Pollutants are broken down into several families:
- toxic pollutants such as CN–, Cr(VI), F–;
- pollutants causing a change in pH (acids or alkalis);
- pollutants whose presence increases the TSS content, such as hydroxides, carbonates and phosphates;
- pollutants which are subject to special legislation, S2–, Fe2+ .
- organic pollutants (EDTA…), in particular coming from grease removal operations.
All of a bath compounds are found in the rinse water which may also contain metallic ions coming from the parts which have been treated.
The goal is to reduce the release of pollutants from the workshops by:
- reducing dragged material (geometry of assemblies, catching of parts, improvement in drainage time);
- modification of bath characteristics.
Streamlining the use of water in workshops is essential. For a given type of operation and with the same rinsing and manufacturing qualities, rinsing equipment enables significant savings to be made by:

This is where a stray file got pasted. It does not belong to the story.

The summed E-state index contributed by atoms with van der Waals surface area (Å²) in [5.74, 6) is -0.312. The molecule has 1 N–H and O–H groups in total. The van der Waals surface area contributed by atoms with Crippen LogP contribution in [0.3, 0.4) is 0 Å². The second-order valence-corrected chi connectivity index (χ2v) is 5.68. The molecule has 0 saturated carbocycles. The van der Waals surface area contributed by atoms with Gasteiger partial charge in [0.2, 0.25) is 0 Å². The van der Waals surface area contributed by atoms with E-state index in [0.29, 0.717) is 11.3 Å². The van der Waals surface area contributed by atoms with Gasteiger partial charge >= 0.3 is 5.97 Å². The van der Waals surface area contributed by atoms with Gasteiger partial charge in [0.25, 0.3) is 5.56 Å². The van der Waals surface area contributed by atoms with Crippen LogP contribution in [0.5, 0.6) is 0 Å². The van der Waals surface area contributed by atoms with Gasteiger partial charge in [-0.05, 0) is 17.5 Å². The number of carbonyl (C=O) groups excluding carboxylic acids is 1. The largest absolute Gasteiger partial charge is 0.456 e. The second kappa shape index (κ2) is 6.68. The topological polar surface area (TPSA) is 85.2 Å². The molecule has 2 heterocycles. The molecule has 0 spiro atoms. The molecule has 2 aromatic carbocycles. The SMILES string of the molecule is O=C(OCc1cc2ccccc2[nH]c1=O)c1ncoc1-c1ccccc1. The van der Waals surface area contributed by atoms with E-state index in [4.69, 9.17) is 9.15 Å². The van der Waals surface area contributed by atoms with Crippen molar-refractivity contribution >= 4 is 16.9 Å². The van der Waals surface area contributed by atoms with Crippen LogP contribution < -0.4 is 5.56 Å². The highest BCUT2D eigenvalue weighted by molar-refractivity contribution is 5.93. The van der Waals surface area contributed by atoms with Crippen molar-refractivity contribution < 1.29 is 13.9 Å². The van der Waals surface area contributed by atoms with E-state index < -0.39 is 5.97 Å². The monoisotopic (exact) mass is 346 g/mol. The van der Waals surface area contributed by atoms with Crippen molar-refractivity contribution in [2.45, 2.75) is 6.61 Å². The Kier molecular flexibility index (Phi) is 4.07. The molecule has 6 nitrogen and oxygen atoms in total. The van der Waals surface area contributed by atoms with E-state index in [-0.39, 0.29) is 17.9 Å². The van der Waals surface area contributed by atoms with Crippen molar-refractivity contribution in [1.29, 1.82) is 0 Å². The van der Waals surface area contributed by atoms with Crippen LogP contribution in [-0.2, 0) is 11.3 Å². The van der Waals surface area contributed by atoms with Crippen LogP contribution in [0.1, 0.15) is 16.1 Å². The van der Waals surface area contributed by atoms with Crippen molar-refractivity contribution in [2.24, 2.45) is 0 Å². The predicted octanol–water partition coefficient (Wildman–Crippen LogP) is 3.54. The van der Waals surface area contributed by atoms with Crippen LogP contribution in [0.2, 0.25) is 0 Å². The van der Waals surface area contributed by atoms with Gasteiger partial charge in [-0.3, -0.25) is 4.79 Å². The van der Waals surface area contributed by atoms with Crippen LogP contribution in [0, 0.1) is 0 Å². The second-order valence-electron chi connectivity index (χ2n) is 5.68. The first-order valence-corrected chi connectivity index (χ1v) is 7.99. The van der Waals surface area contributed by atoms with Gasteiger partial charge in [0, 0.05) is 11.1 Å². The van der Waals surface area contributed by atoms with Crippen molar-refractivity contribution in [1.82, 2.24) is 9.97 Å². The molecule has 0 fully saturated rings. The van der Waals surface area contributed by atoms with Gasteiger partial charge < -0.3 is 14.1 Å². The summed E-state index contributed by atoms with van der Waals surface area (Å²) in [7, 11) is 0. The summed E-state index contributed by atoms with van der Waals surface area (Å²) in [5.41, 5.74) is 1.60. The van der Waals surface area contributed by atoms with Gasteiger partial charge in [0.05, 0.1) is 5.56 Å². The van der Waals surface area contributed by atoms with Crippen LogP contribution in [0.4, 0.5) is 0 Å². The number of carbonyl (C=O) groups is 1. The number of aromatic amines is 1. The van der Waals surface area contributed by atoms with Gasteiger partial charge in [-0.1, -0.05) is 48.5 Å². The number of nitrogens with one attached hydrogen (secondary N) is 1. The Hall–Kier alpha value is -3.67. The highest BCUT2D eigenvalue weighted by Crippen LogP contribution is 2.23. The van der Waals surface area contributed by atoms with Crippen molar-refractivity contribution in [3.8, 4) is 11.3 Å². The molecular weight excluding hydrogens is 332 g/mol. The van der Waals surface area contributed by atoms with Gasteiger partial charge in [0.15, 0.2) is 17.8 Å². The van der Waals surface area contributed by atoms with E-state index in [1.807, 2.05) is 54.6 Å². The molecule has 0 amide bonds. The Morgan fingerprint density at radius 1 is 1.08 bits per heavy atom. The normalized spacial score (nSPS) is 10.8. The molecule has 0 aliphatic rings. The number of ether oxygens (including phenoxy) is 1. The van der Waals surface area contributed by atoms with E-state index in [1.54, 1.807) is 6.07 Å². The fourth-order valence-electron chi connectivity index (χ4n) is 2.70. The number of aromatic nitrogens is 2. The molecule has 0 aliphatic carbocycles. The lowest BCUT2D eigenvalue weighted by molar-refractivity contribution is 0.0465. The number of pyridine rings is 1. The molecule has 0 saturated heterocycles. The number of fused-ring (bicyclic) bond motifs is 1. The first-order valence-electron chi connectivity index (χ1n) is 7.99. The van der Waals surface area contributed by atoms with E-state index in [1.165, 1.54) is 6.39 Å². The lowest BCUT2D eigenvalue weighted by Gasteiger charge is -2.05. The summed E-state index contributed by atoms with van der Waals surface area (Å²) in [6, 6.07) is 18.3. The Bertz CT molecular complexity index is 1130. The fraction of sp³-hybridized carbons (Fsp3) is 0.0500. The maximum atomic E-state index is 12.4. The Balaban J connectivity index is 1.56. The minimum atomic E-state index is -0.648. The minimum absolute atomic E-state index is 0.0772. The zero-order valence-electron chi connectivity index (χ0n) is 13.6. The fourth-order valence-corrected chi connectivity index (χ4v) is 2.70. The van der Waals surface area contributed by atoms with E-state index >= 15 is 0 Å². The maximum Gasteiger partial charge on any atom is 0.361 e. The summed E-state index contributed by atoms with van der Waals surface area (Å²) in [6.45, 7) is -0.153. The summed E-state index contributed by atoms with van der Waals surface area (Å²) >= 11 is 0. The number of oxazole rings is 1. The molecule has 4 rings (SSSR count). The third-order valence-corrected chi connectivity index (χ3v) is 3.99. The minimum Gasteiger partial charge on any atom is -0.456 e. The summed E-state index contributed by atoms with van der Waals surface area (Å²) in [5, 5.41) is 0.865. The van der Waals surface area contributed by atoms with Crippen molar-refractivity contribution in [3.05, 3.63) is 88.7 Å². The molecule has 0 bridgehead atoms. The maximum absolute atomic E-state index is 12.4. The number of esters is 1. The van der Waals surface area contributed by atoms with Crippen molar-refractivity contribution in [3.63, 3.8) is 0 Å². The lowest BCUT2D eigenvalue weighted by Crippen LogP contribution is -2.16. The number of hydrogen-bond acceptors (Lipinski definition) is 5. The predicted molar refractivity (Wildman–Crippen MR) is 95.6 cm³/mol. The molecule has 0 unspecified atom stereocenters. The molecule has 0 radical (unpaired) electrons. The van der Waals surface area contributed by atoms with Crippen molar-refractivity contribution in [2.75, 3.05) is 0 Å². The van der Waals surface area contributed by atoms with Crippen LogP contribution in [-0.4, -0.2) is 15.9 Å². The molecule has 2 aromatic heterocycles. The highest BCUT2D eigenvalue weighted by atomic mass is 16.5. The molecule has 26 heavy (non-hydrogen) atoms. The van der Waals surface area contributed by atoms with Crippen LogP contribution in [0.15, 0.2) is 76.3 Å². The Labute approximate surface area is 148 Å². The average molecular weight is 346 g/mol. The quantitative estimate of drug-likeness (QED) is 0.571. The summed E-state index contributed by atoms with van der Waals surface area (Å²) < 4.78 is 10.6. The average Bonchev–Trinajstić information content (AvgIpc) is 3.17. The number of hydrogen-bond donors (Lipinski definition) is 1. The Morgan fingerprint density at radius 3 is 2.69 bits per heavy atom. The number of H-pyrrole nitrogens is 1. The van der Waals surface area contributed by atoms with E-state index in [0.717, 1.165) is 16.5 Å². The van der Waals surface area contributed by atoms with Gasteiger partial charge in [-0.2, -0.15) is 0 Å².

- static rinsing or with recovery;
- cascade rinsing, possibly with recycling using ion exchangers.
recovery of raw materials
Their recovery "in situ" is possible through:
- ion exchange (chrome salt, acid stripping baths, etc.);
- electrolysis (Cu, Zn, Cd, Ag, Ni…).
In economic and environmental terms, this last method is the best.
A reverse osmosis concentrating treatment process may be worthwhile, either before electrolysis, or to "lift" the baths.